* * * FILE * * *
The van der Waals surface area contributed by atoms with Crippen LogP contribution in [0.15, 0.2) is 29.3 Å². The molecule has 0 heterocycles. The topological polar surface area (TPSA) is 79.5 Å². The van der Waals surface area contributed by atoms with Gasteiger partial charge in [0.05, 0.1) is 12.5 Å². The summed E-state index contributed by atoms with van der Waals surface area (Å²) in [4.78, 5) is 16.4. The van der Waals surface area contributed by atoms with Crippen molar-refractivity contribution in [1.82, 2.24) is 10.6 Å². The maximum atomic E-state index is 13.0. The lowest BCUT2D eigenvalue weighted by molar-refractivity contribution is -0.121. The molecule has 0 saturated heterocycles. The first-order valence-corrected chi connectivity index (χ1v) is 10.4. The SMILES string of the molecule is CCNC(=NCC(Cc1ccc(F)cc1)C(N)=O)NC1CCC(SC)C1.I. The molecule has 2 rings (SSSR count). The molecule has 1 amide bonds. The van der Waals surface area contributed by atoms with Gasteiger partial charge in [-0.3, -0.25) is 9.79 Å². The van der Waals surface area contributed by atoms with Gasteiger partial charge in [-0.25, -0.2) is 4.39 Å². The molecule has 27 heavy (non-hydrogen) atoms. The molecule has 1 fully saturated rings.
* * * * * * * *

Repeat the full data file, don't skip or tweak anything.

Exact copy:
The van der Waals surface area contributed by atoms with Crippen LogP contribution in [0.15, 0.2) is 29.3 Å². The molecule has 0 heterocycles. The topological polar surface area (TPSA) is 79.5 Å². The van der Waals surface area contributed by atoms with Gasteiger partial charge in [0.05, 0.1) is 12.5 Å². The summed E-state index contributed by atoms with van der Waals surface area (Å²) in [4.78, 5) is 16.4. The van der Waals surface area contributed by atoms with Crippen molar-refractivity contribution in [1.82, 2.24) is 10.6 Å². The maximum atomic E-state index is 13.0. The lowest BCUT2D eigenvalue weighted by molar-refractivity contribution is -0.121. The molecule has 0 saturated heterocycles. The first-order valence-corrected chi connectivity index (χ1v) is 10.4. The SMILES string of the molecule is CCNC(=NCC(Cc1ccc(F)cc1)C(N)=O)NC1CCC(SC)C1.I. The molecule has 2 rings (SSSR count). The molecule has 1 amide bonds. The van der Waals surface area contributed by atoms with Gasteiger partial charge in [-0.3, -0.25) is 9.79 Å². The van der Waals surface area contributed by atoms with Gasteiger partial charge in [-0.25, -0.2) is 4.39 Å². The molecule has 27 heavy (non-hydrogen) atoms. The molecule has 1 fully saturated rings.